Thursday, May 26, 2022
Home Curator’s Eye The Artist as Intermediary

The Artist as Intermediary

Asami Asama, who works with embroidery techniques, describes herself as a “vessel.” According to Asami Asama, it is important for her to stay true to her inspirations in creating her works. She describes herself as having a shamanistic style, which is why her works maintain their purity. Asami Asama’s work focuses on embroidery, was this something you learned from the beginning? -No, I started out by drawing pictures by myself. I used to work as an illustrator, but I wanted to create works with my own original expression, which is why I shifted to art work instead of working for clients. I switched to embroidery when my child got sick. During that time, I hadn’t made anything even though I wanted to. However, it was hard to find time and space to draw. I decided that embroidery was the only way I could balance my life as an artist with my personal life. Honkadori Bacchus, 33×33cm So, embroidery was an artistic expression that you could easily incorporate into your daily life. Are you self-taught in embroidery? -Yes, I am self-taught, so I can’t teach others even if they ask me to give workshops. I have my own rules and methods, but nothing is set in stone. The way I make my work is something I’ve encountered in my own life, so it may be different from someone who is learning embroidery properly. Besides, I value expression, so I don’t want to be a craft or handcrafter. As long as the work is “using the technique of embroidery,” the perspective of an artist is essential. What do you think about that? -My work is more of an inspiration. It may sound strange to call it shamanic, but it’s more like an idea that “comes down” to me. Motifs come into my head, and then I have to figure out how to make them come out in my work. That is my creative style. Enlightenment, 33×33cm In other words, I feel like the artist stands between the inspiration and the work. That’s just my case, but that’s why the state of mind is so important. I think that the artist’s mental state and other invisible things are connected to the work. Therefore, when I am in an unstable state, I try not to make any work because I feel that it will be reflected in my work. I often do a “purification ritual” in the morning, and I think it’s important to get pure inspiration and how pure the work will be. I used to have a complex about people saying that I looked more like a shaman than an artist, but now I don’t care about that, and I can make much better work than I could when I was thinking in my head, and I even feel a kind of identity. The flow of my work is “thinking” -> “sketching” -> “embroidering on canvas”. I always get new inspirations and ideas in the middle of the night or at dawn, and I sketch them right away so I don’t forget them. Honkadori Giuliano, 33×33cm Last but not least, is there anything you would like to change in “The”? -No, not really, because I have a prototype for my work, and it’s a matter of how I can catch it and transfer it to my work. That said, I always take care of my mind and body. I don’t think I can make good work if I’m not in good shape physically or mentally. It’s very important to be a good “vessel”.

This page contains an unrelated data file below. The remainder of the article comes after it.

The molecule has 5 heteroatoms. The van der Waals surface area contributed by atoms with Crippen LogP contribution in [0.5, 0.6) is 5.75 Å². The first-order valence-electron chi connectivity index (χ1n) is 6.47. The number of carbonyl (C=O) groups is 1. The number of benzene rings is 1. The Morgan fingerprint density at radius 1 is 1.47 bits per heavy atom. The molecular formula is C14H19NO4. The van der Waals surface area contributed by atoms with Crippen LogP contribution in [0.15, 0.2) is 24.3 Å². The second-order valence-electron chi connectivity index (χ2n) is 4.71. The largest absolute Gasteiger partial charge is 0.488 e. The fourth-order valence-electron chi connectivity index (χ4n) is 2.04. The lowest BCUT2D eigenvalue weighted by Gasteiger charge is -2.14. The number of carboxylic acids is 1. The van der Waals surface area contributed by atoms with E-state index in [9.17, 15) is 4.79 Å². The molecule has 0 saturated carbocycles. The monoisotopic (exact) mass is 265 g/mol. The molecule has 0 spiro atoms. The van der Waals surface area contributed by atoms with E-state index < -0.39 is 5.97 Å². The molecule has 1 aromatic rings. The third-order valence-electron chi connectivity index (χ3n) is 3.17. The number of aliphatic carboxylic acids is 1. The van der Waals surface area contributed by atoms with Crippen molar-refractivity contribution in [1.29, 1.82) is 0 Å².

artclipAdminhttps://www.tricera.net/
私たちART CLIPは、世界中の最新のアートニュースを取り上げ、アーティストやコレクターの人々の活動にとってより有益な情報を発信していきます。

Most Popular

You Might Like

At the newly opened art space “PARCEL”, there was a work on display that was somewhere between a sculpture and a painting.

Yusuke Komuta's solo exhibition "Space|aspec" at PARCEL The Installation view of "Space|aspec" (2019) by Yusuke Komuta at PARCEL Courtesy of the artist and...

Renewed Rain ~ The Most Familiar Way of the Unusual

 Rain is probably the most familiar and extraordinary thing for human beings.  This extraordinary event has given birth to numerous dramas, and has created ripples...

soryo solo exhibition

Commemorative Exhibition Limited Time Sales Page This site is a limited time online sales site for soryo. Please choose your favorite work from the...

Why You Should Buy Japanese Art” compared to other Asian art market statistics.

The Great Value of Japanese Art as Seen from a Comparison of Statistics in the Global Art Market The art market in Japan, which boasts...

New Contemporary Art Competition Launched in the UK

On April 27th, a new contemporary art competition was launched in the UK. The name of the prize is "Sequestrated Prize" (Sequestrated means...

Don't Miss

Is the digital a synonym for the real? Naoya Hirata’s vision of a new “place” for sculpture.

The works of Naoya Hirata, created by assemblaging materials collected from the Internet in a virtual space, are, according to him, "sculptures. He...

Delta N.A – Two Souls in Artistic Freedom

Duo artists Neva Epoch and Alessandro Vignola, also known as Delta N.A, have developed the ability to express their emotional fusion together on the...

Crossing the Boundary between Fine Art and Ceramics

 There is no denying that the word "ceramics" has an old-fashioned sound to it.  If you are Japanese, you will inevitably be reminded of the...

Art Fair Specializing in Digital Art to be Held in France

The Contemporary and Digital Art Fair (CADAF), an art fair specializing in digital and contemporary art, has announced that it will switch to...

Feature Post

Autumn in Japan with Art

 After August, the heat that has been tormenting us finally eases up, and we finally enter the season of autumn.  It has long been known...

The Distance Between the Work and the Artist’s Heart: On the Appeal of Drawings

 The words used to describe art are enormous and the boundaries of definition are unclear.  Drawing and its surrounding words may be a particularly clear...

The Painter, the Canvas, and the Other Side

I want to reach out to the other side, or rather, I want to look at the other side, while experiencing the many layers...

Editor's Choice